Thank you, Senator McCallum, for your remarks. This is a tough one and we’ve been through this now together twice, with the former bill and with this bill. It’s perfectly understandable why many Indigenous people distrust the federal government. You mentioned Canada’s great moral failure and we’ve looked at this in-depth and we will continue to look at this.

In our pre-study of Bill C-15, we heard testimony from some Indigenous witnesses who spoke against passing Bill C-15, others who wanted amendments considered, which you have mentioned, and others have said they just want to see this historic human rights legislation passed now without further delay. They are tired of waiting and they’re afraid that if we put forward amendments we may not have time to pass this legislation yet again. For instance, Professor Pam Palmater said: “It’s long past time that Canada took the necessary steps to implement UNDRIP into domestic law.” Then she said, rhetorically:

Will Bill C-15 help us move in the right direction? Yes, it will. . . .

Do I trust governments in Canada to interpret, implement and respect the rights? Absolutely not. We only know from history, they will fight us every step of the way. But that’s the next stage. We need the first stage to have the tool with which to defend our human rights.

Senator McCallum, given the points made by Professor Palmater and so many other witnesses who are supporting this bill and saying, “let’s get this done now,” could you tell me why you would support the possible delay and possibly not even getting this bill passed by introducing amendments? Thank you.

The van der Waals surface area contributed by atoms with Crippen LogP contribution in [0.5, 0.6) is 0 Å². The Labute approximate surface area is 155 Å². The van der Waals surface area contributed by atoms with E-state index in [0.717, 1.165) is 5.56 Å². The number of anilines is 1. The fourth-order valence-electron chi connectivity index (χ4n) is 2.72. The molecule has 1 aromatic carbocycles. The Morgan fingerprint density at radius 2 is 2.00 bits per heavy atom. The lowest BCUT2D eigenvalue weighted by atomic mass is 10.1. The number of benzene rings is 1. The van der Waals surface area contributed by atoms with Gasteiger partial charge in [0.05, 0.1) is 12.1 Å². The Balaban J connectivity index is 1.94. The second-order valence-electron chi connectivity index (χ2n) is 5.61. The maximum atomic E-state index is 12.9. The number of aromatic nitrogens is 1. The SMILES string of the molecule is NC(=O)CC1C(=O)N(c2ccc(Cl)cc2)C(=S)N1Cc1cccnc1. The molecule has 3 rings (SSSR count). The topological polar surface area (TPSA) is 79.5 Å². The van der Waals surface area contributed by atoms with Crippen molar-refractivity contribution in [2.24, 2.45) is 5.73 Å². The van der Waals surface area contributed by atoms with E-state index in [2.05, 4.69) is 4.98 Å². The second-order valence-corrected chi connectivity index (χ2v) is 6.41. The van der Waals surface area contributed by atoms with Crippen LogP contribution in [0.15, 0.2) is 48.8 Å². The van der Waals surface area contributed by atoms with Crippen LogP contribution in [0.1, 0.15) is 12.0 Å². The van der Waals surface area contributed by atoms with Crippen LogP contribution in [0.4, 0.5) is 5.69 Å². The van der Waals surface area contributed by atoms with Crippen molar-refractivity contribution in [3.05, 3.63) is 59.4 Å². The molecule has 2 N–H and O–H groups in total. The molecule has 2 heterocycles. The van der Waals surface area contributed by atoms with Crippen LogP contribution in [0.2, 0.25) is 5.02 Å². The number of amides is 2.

Senator McCallum [ + ]

I disagree with that. I have swayed with this bill back and forth. I was going to vote for it, then I was not going to vote for it. It’s my fourth time where I said okay, I need to look at what is bothering me. I delivered my speech today to once again bring the relationship that Indigenous peoples have with the Government of Canada and raise the concerns we’ve always had and that we have moved ahead despite not having UNDRIP. It’s the determination and the reclamation of power and spirit by Indigenous people that have taken our movement forward.

When I read about some of the Indigenous people who have supported the bill, I support it, but they want full involvement from the Métis Nation and the territories. They want full involvement for the development and delivery of programs for our members. There has been a lack of action by Canada and it’s troubling, and they are hopeful this accountability framework would work.

The Whapmagoostui said the same thing. They want Canada to adopt an honourable approach and address the conditions of Indigenous peoples. And we need to bring this to the table because all everyone says is we have support but almost all of them have conditions in place. They’re very trustful. They’re fearful, but they’re willing to move ahead. I will bring the amendments forward. Whether or not they are adopted, that is up to the Senate to decide. Those amendments were tabled at the House of Commons and not considered.

I have looked at those amendments, I have met with the Indigenous Bar Association and we’re going to meet with them again. At this point, placing this question on my shoulders to say, well, if you bring these amendments forward you may stop this bill — Do you know what? I say Canada should have adopted those amendments so that they do not place me in this position and I have to speak up.

The Hon. the Speaker pro tempore [ + ]

Senator McCallum, I’m sorry, I have to interrupt but your time has expired.